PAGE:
After a bleak 2017, what hope for Nigeria in 2018?

By Tonye Bakare

2017 was bleak; blighted by inflation, recession, government prevarication on important decisions, an insincere war on corruption, uptick in Boko Haram attacks (mostly on soft targets) and needless pastoral conflicts.

The gloom that the year represented was accentuated by the promise that heralded it. At the beginning of the year, the Muhammadu Buhari administration had the chance to implement Nigeria’s biggest budget ever. But passed on it. The N7.44 trillion budget was only signed into law halfway through the year yet the economy grew — marginally, barely enough for the country to exit a biting recession that smothered the masses’ spending power. Companies closed down; there was capital flight, and expectedly, lots of job loss.

Nigeria’s unemployment rate rose from 16.2 per cent in Q2 of the year to 18.8 per cent in Q3, the National Bureau of Statistics (NBS) said in its Q3 report of 2017. With less than fifteen months before the next general elections and Nigerians wondering if the Buhari administration will attempt to impress in the new year, the experts have filed their predictions.

SBM Intelligence, a private intelligence outfit which provides analysis of the Nigerian socio-political and economic situation says the outlook for 2018 is less than sterling but holds promises for economic growth and expansion [Read SBM’s full 2018 projections here]. Similarly, the World Bank has projected that growth will pick up “from 1.0 percent in 2017 to 2.5 percent in 2018 and 2.8 percent in 2019.” But the IMF, with a forecast of 1.9 percent, is less optimistic.

These growth forecasts are below Sub-Saharan average, and heavily dependent on the prices of oil on the global market and the government’s ability to maintain peace in the Niger Delta.

“Oil will end 2017 at above $60, and the 2018 outlook for the commodity is bright. We expect that political upheaval in the Middle East will cause supply disruptions in the global market leading to further increases in oil prices early in 2018,” SBM said in its 2018 forecasts for Nigeria.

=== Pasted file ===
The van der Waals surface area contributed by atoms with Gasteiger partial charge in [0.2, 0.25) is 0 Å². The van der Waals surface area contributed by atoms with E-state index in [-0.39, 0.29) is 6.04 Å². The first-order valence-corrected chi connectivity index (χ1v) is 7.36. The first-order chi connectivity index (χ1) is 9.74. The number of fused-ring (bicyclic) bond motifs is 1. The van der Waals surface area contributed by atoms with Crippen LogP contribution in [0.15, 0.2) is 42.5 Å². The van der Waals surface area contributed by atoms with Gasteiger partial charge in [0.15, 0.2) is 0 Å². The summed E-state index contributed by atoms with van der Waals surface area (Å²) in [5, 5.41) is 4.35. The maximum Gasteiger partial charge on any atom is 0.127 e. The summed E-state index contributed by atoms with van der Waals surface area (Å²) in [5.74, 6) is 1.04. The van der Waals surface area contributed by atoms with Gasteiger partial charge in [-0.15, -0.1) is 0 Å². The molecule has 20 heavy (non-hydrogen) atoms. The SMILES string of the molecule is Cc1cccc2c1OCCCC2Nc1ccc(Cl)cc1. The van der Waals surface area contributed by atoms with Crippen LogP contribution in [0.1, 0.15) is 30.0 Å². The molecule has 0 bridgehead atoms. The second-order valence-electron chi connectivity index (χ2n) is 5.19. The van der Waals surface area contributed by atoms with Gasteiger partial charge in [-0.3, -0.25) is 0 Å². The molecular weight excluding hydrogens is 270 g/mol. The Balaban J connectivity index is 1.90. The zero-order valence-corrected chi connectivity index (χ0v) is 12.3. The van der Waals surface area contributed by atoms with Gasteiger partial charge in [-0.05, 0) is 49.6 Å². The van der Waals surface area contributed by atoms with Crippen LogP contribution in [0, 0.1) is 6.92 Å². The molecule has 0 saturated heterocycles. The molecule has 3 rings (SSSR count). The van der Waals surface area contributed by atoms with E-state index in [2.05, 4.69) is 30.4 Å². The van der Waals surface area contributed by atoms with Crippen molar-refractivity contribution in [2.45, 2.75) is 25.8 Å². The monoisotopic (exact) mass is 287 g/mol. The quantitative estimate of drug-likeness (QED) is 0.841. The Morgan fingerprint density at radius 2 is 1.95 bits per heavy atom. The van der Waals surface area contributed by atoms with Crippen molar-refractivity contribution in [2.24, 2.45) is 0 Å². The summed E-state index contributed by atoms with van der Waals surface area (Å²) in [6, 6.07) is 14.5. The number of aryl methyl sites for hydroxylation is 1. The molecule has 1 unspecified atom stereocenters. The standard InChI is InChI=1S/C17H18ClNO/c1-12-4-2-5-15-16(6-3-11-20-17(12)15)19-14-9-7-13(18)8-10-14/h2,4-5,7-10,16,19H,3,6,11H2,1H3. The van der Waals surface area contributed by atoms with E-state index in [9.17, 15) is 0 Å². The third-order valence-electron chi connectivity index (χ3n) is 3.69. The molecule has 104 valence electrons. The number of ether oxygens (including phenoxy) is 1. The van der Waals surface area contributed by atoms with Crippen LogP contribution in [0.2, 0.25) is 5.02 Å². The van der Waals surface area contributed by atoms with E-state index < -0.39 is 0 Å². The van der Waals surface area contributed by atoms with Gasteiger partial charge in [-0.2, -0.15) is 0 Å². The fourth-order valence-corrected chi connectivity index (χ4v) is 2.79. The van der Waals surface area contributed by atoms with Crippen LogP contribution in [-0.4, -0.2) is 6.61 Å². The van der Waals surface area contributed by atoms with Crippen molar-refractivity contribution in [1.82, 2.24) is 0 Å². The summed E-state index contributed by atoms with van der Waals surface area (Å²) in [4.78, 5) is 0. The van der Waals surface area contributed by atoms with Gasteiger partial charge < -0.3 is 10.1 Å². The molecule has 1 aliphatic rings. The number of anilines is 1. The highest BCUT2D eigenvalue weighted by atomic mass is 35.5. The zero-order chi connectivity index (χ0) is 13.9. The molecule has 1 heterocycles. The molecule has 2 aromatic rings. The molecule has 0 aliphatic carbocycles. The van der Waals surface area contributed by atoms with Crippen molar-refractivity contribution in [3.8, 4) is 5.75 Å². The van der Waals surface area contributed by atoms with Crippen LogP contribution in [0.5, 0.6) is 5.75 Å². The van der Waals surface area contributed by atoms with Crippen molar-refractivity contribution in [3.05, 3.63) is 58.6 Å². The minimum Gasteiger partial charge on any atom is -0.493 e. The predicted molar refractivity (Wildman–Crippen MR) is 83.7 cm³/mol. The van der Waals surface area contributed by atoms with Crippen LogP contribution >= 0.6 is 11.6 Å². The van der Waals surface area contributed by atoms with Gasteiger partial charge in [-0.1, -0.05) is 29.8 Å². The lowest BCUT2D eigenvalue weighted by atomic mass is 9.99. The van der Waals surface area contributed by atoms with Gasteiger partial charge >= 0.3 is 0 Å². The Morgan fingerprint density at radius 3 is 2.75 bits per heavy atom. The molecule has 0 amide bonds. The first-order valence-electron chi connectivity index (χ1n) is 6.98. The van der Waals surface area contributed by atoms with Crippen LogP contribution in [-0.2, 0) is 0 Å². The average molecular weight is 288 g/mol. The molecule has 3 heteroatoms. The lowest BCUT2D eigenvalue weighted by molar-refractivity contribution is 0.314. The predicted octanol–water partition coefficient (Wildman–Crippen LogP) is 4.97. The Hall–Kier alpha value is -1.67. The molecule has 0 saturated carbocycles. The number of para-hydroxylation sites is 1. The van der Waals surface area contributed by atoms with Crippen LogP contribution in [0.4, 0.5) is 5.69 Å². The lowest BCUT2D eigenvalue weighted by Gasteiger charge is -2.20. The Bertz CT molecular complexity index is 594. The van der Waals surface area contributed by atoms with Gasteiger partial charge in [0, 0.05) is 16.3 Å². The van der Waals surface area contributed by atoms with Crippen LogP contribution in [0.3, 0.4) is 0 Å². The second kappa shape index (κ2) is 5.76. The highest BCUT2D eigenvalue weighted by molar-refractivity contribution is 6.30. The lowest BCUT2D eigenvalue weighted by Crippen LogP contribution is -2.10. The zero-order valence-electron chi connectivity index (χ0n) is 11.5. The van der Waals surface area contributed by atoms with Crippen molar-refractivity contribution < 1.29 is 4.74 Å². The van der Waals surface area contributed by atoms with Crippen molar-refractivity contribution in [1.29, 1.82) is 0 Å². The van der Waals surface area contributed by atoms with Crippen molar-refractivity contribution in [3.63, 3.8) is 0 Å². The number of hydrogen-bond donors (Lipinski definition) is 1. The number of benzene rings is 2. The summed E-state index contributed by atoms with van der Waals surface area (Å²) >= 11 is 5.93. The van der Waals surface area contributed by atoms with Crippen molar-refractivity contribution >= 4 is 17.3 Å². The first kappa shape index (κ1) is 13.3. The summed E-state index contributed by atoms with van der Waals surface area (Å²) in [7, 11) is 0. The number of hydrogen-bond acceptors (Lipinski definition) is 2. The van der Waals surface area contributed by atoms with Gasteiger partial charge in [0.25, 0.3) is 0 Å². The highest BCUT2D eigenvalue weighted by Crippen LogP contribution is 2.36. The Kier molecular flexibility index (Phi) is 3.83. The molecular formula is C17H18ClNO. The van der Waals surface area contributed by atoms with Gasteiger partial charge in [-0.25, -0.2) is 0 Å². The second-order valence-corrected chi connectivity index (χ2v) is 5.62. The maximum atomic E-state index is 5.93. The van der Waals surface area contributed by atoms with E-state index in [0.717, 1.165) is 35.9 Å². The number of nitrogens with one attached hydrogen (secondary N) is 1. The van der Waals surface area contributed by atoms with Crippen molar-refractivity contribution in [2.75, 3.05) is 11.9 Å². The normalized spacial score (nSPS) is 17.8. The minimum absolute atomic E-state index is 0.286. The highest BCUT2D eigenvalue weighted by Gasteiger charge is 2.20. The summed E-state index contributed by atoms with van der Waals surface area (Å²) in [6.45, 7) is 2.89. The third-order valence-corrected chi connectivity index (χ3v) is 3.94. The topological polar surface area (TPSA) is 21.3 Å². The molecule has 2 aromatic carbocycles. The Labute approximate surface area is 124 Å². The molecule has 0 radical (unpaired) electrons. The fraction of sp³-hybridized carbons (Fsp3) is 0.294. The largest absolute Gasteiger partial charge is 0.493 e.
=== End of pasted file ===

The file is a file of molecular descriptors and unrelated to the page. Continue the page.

It adds, “this supply gap will be quickly filled by other traditional producers, including Nigeria, and crucially, by shale producers as well, leading oil prices to drop to 2017 year-end levels by the end of 2018.”

Other indices such as the various initiatives being pushed by the CBN and the Federal Ministry of Finance will spur lending to the real sector by banks, while the beginning of moneyed political campaigns, which will largely be between the People’s Democratic Party and the ruling All Progressives Congress, will increase the volume of raw cash in circulation. The latter, however, may likely impact negatively on the implementation of the 2018 budget.

The government’s hope for the effects of rising oil prices to trickle down to various segments of the national economy, and by extension, down to the average Nigerian, will be hinged more on hope than actual substance. But it is that hope that has continued to power Nigerians’ resilience. It is the same hope that has precluded the governed from asking the government the real questions.

While employment rate may improve in 2018, the growth may not happen very quickly. The unemployment rate, induced by recession, typically “peaks about 15–18 months after the beginning of a recession or 4–8 months after the end of a recession before it returns to its pre-recession trend,” NBS noted in its report.

The projected slow growth in employment rate may likely lead to “agitation from members of the middle class who have fallen into the lower class on the back of their job losses,” SBM said.

2018 can be a good year for Nigerians. This, however, is dependent on the government’s readiness to be purposeful in its execution of policies that can aid economic recovery.

But with the campaign season due to begin and general elections to follow, “save for a few big-ticket projects, this is unlikely to happen, as Nigerians are more likely to see direct cash transfers rather than policy actions, whereas the latter would provide long-term assurances and security.”


Originally published at guardian.ng.